Physicist and radio astronomer;
Born: August 31, 1913; Died: August 6, 2012.
Sir Bernard Lovell, who has died aged 98, was a celebrated physicist and radio astronomer famous for popularising science and for being the founder and first director of the Jodrell Bank observatory in Cheshire.
A hugely ambitious and controversial project at the time, the telescope was by far the world's largest when it was completed in 1957 and within days tracked the rocket that carried Sputnik 1 into orbit, marking the dawn of the space age.
He was born in 1913 in Oldland Common, Gloucestershire, into a cricket-loving and deeply religious family. The sport was a life-long passion but true to his roots he never played or watched the game on Sundays.
He was educated at Kingswood Grammar School, Bristol, and then studied physics at Bristol University and stayed on to take a doctorate. In 1936 he moved to Manchester University, where he became a member of the university's cosmic ray research team.
During the Second World War he worked for the Air Ministry and led the team that developed H2S radar, the first airborne, ground-scanning radar system, which was used by the RAF from 1943 to detect night fighters and identify targets on the ground.
In use through to the 1990s it was invaluable in seeking out German submarines surfacing at night during the Battle of the Atlantic.
Hitler confessed that "the temporary setback in our U-boat campaign is due to a single technical invention of our enemies". Sir Bernard was appointed OBE in 1946 For his wartime work.
He returned to the Manchester University physics department in 1945 and began work on cosmic rays, using ex-military radar equipment. This led to him taking the equipment to the university's botany site at Jodrell Bank in late 1945 and the idea for the famous telescope was born.
He began working with engineer Sir Charles Husband to build the telescope in 1945 and it has since become a symbol of British science and engineering and a 250ft-wide landmark in the Cheshire countryside. It is still the third largest steerable telescope in the world and, now named the Lovell Telescope, plays a key role in world-leading research on pulsars, testing our understanding of extreme physics including Einstein's general theory of relativity.
But its birth was by no means easy. Initially Sir Bernard estimated it would cost around £60,000 to build but the total eventually soared to £670,000 and at one stage he faced possible imprisonment for the alleged overspending of public money.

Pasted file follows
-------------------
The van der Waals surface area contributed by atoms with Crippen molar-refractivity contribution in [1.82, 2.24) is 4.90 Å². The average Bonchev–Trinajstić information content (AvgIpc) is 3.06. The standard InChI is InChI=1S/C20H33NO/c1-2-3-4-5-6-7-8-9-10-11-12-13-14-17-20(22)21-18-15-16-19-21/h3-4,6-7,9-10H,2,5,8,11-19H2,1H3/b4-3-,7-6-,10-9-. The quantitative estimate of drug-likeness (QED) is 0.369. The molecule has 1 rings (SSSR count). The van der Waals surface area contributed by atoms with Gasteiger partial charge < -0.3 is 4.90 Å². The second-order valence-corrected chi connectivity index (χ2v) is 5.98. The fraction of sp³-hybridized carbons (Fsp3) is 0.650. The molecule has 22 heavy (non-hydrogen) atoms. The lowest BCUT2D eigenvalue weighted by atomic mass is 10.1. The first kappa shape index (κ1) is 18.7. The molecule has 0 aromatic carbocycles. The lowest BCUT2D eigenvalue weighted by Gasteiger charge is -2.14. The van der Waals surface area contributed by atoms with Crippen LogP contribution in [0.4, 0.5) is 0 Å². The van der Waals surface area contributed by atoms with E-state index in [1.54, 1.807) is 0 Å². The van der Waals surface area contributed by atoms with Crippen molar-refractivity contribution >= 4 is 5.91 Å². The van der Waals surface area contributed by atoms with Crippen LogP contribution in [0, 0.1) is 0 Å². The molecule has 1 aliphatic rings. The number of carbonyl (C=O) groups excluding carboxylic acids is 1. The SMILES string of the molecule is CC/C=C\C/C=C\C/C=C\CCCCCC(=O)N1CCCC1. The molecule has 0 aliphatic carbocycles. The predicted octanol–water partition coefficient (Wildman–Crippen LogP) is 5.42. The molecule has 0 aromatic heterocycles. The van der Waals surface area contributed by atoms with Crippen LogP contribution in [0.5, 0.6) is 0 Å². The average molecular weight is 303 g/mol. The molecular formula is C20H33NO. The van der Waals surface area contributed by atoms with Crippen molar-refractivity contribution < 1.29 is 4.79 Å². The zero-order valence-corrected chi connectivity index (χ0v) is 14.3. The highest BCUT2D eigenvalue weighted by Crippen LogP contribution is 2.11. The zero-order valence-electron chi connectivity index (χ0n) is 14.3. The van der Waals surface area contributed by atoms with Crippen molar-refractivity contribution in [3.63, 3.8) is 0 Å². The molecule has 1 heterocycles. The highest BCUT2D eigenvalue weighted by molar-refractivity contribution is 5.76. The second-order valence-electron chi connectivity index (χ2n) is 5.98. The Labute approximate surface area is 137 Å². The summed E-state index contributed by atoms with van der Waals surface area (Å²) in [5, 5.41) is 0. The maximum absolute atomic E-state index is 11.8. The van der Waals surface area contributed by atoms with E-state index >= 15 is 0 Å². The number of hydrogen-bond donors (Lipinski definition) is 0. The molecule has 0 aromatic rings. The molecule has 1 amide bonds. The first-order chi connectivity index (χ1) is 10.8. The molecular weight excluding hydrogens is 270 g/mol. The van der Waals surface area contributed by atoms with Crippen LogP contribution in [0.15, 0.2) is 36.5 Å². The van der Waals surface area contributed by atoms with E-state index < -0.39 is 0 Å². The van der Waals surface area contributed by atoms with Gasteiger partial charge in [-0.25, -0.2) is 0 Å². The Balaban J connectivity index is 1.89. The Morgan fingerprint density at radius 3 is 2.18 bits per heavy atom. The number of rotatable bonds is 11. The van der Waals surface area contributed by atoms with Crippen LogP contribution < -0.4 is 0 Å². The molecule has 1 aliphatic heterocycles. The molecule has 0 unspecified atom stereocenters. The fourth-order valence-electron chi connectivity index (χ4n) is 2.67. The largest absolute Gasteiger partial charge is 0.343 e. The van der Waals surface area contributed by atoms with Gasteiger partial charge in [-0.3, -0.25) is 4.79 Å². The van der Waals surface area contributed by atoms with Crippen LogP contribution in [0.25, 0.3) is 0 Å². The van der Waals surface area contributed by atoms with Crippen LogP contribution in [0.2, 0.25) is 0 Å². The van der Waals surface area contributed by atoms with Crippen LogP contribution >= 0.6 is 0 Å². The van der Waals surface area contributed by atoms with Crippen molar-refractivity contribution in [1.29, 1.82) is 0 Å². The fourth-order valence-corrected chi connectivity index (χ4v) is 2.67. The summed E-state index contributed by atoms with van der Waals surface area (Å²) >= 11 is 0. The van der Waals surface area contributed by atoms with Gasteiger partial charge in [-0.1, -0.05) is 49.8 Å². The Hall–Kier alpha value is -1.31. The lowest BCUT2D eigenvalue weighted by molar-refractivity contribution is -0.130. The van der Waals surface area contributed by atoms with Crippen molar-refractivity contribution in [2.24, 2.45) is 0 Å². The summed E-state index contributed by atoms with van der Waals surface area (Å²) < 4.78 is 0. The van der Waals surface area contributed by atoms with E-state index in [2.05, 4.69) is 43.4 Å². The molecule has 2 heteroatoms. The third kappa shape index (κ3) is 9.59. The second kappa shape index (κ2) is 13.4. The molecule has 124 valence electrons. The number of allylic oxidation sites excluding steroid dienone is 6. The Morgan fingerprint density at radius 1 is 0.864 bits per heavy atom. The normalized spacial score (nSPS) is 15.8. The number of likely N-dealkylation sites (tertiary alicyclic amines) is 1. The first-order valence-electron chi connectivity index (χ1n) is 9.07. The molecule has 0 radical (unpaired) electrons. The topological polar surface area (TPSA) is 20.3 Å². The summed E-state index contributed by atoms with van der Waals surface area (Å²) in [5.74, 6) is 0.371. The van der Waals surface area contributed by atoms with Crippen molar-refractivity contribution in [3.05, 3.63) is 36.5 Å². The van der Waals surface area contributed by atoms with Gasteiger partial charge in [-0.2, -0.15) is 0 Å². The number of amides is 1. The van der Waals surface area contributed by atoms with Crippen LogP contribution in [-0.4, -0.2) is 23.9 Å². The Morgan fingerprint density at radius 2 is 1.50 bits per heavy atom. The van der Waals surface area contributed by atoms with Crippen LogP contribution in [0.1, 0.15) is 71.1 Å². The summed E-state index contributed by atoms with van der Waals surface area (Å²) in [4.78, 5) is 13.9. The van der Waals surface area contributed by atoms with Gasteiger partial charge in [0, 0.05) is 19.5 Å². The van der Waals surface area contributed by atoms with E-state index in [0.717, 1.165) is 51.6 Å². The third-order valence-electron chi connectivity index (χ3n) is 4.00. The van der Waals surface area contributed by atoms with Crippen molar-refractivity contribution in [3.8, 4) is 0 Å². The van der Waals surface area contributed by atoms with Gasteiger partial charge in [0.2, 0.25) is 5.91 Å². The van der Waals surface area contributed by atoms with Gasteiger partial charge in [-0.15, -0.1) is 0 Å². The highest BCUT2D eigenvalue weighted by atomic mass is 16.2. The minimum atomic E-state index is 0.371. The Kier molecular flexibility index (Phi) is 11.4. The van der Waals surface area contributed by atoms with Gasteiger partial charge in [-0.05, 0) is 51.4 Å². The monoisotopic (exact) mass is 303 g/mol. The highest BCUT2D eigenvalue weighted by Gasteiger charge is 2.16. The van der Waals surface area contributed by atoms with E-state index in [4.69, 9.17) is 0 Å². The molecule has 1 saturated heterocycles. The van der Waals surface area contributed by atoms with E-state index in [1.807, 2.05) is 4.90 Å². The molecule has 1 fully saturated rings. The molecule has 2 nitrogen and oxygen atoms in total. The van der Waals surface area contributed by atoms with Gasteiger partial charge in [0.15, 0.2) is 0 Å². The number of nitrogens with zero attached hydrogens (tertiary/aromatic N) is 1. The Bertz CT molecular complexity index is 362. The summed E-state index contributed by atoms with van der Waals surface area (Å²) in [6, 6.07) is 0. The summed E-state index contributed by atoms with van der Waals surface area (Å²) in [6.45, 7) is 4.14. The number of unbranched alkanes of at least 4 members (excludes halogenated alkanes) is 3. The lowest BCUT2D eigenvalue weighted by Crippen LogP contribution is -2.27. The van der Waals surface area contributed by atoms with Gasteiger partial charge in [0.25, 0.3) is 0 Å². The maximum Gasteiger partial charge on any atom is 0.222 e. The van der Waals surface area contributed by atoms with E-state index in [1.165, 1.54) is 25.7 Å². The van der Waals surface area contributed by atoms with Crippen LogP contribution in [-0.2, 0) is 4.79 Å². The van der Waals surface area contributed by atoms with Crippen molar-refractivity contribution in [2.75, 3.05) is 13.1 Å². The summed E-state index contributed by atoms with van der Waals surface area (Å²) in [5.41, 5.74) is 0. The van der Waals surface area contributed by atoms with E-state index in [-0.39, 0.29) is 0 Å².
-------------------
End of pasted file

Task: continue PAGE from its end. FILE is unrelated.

The facility went live in August 1957 and just two months later all was forgiven when the Soviets launched Sputnik and Jodrell Bank was the only telescope in the western hemisphere capable of tracking it. The detection of Sputnik and its carrier rocket – the first inter-continental ballistic missile – silenced his critics.
He was knighted in 1961 and director of Jodrell Bank from 1945 to 1980. Manchester University appointed him senior lecturer in 1947, reader in 1949 and then finally professor of radio astronomy in 1951, a position he held until 1980.
He wrote many books about Jodrell Bank and astronomy in general, including Radio Astronomy (1952), The Exploration of Outer Space (1961), The Story of Jodrell Bank (1968), Emerging Cosmology (1980) and an autobiography, Astronomer by Chance (1990). He also took part in the 1958 BBC Reith Lectures, in which he spoke about The Individual And The Universe.
In 1960 the telescope caught the first glimpse of quasars, the super-dense regions in the centre of massive galaxies surrounding supermassive black holes. Almost two-thirds of all known pulsars, highly magnetised, rotating neutron stars that emit beams of electromagnetic radiation, have also been discovered by Jodrell Bank astronomers.
When Neil Armstrong and Buzz Aldrin landed on the moon in June 1969, Sir Bernard revealed the Russians had attempted to steal a march on Apollo 11 by landing their own unmanned space probe, which had crashed on the moon shortly before the Americans arrived.
He served as vice-president, then president, of the Lancashire County Cricket Club and in 1985 was drafted in by the Test and County Cricket Board to investigate electronic aids for umpires.
He married, in 1937, Mary Chesterman, who died in 1993. They had two sons and three daughters. He is survived by four of his five children, 14 grandchildren and 14 great-grandchildren.
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